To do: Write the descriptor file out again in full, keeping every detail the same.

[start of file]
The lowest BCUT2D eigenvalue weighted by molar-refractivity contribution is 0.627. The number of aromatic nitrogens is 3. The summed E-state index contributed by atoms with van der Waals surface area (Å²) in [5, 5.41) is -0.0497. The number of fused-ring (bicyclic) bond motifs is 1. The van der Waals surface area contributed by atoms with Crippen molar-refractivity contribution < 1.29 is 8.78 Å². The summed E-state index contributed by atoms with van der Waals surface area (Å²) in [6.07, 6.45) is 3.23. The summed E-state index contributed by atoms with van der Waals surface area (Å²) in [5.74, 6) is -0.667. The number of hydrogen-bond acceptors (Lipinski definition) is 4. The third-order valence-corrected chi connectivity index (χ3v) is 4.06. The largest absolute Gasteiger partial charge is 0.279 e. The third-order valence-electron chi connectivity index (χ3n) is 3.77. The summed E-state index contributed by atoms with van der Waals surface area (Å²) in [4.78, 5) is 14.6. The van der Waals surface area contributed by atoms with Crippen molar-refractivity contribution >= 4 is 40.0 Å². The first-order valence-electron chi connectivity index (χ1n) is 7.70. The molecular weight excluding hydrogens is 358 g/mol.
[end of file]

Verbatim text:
The lowest BCUT2D eigenvalue weighted by molar-refractivity contribution is 0.627. The number of aromatic nitrogens is 3. The summed E-state index contributed by atoms with van der Waals surface area (Å²) in [5, 5.41) is -0.0497. The number of fused-ring (bicyclic) bond motifs is 1. The van der Waals surface area contributed by atoms with Crippen molar-refractivity contribution < 1.29 is 8.78 Å². The summed E-state index contributed by atoms with van der Waals surface area (Å²) in [6.07, 6.45) is 3.23. The summed E-state index contributed by atoms with van der Waals surface area (Å²) in [5.74, 6) is -0.667. The number of hydrogen-bond acceptors (Lipinski definition) is 4. The third-order valence-corrected chi connectivity index (χ3v) is 4.06. The largest absolute Gasteiger partial charge is 0.279 e. The third-order valence-electron chi connectivity index (χ3n) is 3.77. The summed E-state index contributed by atoms with van der Waals surface area (Å²) in [4.78, 5) is 14.6. The van der Waals surface area contributed by atoms with Crippen molar-refractivity contribution >= 4 is 40.0 Å². The first-order valence-electron chi connectivity index (χ1n) is 7.70. The molecular weight excluding hydrogens is 358 g/mol.